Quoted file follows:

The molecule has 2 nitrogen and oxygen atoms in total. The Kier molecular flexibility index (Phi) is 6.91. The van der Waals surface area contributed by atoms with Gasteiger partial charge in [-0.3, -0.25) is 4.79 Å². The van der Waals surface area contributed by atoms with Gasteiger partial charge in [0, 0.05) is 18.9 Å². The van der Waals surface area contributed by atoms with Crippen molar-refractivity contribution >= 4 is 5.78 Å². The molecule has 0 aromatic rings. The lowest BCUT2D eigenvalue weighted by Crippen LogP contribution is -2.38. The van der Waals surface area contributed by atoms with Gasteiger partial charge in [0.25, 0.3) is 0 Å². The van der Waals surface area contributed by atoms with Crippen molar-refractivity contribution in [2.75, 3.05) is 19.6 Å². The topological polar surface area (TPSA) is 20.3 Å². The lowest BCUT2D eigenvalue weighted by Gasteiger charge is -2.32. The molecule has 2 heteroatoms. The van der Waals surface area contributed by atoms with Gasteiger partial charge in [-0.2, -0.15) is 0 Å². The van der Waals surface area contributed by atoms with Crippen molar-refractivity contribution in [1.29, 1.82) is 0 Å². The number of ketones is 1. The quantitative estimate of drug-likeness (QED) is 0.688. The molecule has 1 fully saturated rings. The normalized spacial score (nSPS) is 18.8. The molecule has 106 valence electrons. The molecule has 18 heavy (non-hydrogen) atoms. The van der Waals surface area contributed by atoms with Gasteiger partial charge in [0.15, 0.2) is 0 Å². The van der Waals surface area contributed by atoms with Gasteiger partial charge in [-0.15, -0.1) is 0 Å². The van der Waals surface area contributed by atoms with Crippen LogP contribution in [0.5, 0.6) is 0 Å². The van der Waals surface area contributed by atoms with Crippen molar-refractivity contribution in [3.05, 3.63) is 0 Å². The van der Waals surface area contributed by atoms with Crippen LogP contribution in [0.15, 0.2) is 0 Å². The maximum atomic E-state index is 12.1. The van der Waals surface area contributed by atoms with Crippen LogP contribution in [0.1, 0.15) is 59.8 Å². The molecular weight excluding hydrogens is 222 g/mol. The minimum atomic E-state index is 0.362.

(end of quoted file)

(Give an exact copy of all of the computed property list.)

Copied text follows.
The molecule has 2 nitrogen and oxygen atoms in total. The Kier molecular flexibility index (Phi) is 6.91. The van der Waals surface area contributed by atoms with Gasteiger partial charge in [-0.3, -0.25) is 4.79 Å². The van der Waals surface area contributed by atoms with Gasteiger partial charge in [0, 0.05) is 18.9 Å². The van der Waals surface area contributed by atoms with Crippen molar-refractivity contribution >= 4 is 5.78 Å². The molecule has 0 aromatic rings. The lowest BCUT2D eigenvalue weighted by Crippen LogP contribution is -2.38. The van der Waals surface area contributed by atoms with Gasteiger partial charge in [0.25, 0.3) is 0 Å². The van der Waals surface area contributed by atoms with Crippen molar-refractivity contribution in [2.75, 3.05) is 19.6 Å². The topological polar surface area (TPSA) is 20.3 Å². The lowest BCUT2D eigenvalue weighted by Gasteiger charge is -2.32. The molecule has 2 heteroatoms. The van der Waals surface area contributed by atoms with Gasteiger partial charge in [-0.2, -0.15) is 0 Å². The van der Waals surface area contributed by atoms with Crippen molar-refractivity contribution in [1.29, 1.82) is 0 Å². The number of ketones is 1. The quantitative estimate of drug-likeness (QED) is 0.688. The molecule has 1 fully saturated rings. The normalized spacial score (nSPS) is 18.8. The molecule has 106 valence electrons. The molecule has 18 heavy (non-hydrogen) atoms. The van der Waals surface area contributed by atoms with Gasteiger partial charge in [0.15, 0.2) is 0 Å². The van der Waals surface area contributed by atoms with Gasteiger partial charge in [-0.15, -0.1) is 0 Å². The van der Waals surface area contributed by atoms with Crippen LogP contribution in [0.5, 0.6) is 0 Å². The van der Waals surface area contributed by atoms with Crippen molar-refractivity contribution in [3.05, 3.63) is 0 Å². The van der Waals surface area contributed by atoms with Crippen LogP contribution in [0.15, 0.2) is 0 Å². The maximum atomic E-state index is 12.1. The van der Waals surface area contributed by atoms with Crippen LogP contribution in [0.1, 0.15) is 59.8 Å². The molecular weight excluding hydrogens is 222 g/mol. The minimum atomic E-state index is 0.362.